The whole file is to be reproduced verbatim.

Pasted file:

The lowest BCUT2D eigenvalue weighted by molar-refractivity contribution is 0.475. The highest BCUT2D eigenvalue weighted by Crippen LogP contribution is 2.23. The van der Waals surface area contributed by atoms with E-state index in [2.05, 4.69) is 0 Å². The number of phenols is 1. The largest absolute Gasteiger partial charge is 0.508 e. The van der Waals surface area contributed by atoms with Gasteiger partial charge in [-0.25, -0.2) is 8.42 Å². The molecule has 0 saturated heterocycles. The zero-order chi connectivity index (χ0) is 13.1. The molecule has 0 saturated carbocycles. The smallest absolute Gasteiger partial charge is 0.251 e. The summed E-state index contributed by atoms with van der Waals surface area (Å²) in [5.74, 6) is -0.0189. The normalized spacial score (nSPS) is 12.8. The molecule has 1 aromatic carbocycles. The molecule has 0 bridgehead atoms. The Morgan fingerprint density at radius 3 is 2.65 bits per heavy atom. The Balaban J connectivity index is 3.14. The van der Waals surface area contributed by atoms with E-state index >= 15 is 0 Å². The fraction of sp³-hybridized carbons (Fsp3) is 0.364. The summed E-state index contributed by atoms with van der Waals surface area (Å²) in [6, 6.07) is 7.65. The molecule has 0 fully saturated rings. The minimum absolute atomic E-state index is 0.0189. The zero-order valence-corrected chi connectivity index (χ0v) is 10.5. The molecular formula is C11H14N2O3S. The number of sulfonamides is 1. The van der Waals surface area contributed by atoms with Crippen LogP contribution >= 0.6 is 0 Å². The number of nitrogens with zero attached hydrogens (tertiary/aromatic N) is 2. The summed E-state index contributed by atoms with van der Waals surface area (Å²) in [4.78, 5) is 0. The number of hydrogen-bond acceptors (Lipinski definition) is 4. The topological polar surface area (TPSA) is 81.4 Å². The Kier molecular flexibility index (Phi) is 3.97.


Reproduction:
The lowest BCUT2D eigenvalue weighted by molar-refractivity contribution is 0.475. The highest BCUT2D eigenvalue weighted by Crippen LogP contribution is 2.23. The van der Waals surface area contributed by atoms with E-state index in [2.05, 4.69) is 0 Å². The number of phenols is 1. The largest absolute Gasteiger partial charge is 0.508 e. The van der Waals surface area contributed by atoms with Gasteiger partial charge in [-0.25, -0.2) is 8.42 Å². The molecule has 0 saturated heterocycles. The zero-order chi connectivity index (χ0) is 13.1. The molecule has 0 saturated carbocycles. The smallest absolute Gasteiger partial charge is 0.251 e. The summed E-state index contributed by atoms with van der Waals surface area (Å²) in [5.74, 6) is -0.0189. The normalized spacial score (nSPS) is 12.8. The molecule has 1 aromatic carbocycles. The molecule has 0 bridgehead atoms. The Morgan fingerprint density at radius 3 is 2.65 bits per heavy atom. The Balaban J connectivity index is 3.14. The van der Waals surface area contributed by atoms with E-state index >= 15 is 0 Å². The fraction of sp³-hybridized carbons (Fsp3) is 0.364. The summed E-state index contributed by atoms with van der Waals surface area (Å²) in [6, 6.07) is 7.65. The molecule has 0 fully saturated rings. The minimum absolute atomic E-state index is 0.0189. The zero-order valence-corrected chi connectivity index (χ0v) is 10.5. The molecular formula is C11H14N2O3S. The number of sulfonamides is 1. The van der Waals surface area contributed by atoms with Crippen LogP contribution >= 0.6 is 0 Å². The number of nitrogens with zero attached hydrogens (tertiary/aromatic N) is 2. The summed E-state index contributed by atoms with van der Waals surface area (Å²) in [4.78, 5) is 0. The number of hydrogen-bond acceptors (Lipinski definition) is 4. The topological polar surface area (TPSA) is 81.4 Å². The Kier molecular flexibility index (Phi) is 3.97.